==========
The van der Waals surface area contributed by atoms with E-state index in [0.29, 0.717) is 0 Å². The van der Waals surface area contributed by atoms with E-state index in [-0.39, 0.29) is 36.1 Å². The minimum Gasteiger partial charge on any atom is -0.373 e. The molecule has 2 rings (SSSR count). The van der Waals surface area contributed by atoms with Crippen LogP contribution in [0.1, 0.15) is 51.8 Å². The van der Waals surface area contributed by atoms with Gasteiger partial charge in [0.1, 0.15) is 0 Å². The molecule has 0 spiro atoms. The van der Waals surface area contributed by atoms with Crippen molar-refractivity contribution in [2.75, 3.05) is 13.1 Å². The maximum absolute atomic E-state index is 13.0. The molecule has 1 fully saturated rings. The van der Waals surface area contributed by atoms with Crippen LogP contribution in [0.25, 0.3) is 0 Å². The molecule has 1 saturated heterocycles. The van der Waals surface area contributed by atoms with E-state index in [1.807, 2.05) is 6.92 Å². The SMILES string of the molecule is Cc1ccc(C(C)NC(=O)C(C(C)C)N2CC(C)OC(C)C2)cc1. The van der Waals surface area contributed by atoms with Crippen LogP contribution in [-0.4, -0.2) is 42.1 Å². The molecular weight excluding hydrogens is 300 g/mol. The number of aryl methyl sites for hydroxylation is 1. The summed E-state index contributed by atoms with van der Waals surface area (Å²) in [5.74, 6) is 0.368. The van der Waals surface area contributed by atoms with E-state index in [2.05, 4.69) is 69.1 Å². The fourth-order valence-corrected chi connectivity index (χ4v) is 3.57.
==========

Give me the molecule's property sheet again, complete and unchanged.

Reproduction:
The van der Waals surface area contributed by atoms with E-state index in [0.29, 0.717) is 0 Å². The van der Waals surface area contributed by atoms with E-state index in [-0.39, 0.29) is 36.1 Å². The minimum Gasteiger partial charge on any atom is -0.373 e. The molecule has 2 rings (SSSR count). The van der Waals surface area contributed by atoms with Crippen LogP contribution in [0.1, 0.15) is 51.8 Å². The van der Waals surface area contributed by atoms with Gasteiger partial charge in [0.1, 0.15) is 0 Å². The molecule has 0 spiro atoms. The van der Waals surface area contributed by atoms with Crippen molar-refractivity contribution in [2.75, 3.05) is 13.1 Å². The maximum absolute atomic E-state index is 13.0. The molecule has 1 fully saturated rings. The van der Waals surface area contributed by atoms with Crippen LogP contribution in [0.25, 0.3) is 0 Å². The molecule has 1 saturated heterocycles. The van der Waals surface area contributed by atoms with E-state index in [1.807, 2.05) is 6.92 Å². The SMILES string of the molecule is Cc1ccc(C(C)NC(=O)C(C(C)C)N2CC(C)OC(C)C2)cc1. The van der Waals surface area contributed by atoms with Crippen LogP contribution in [-0.4, -0.2) is 42.1 Å². The molecular weight excluding hydrogens is 300 g/mol. The number of aryl methyl sites for hydroxylation is 1. The summed E-state index contributed by atoms with van der Waals surface area (Å²) in [5.74, 6) is 0.368. The van der Waals surface area contributed by atoms with E-state index in [2.05, 4.69) is 69.1 Å². The fourth-order valence-corrected chi connectivity index (χ4v) is 3.57.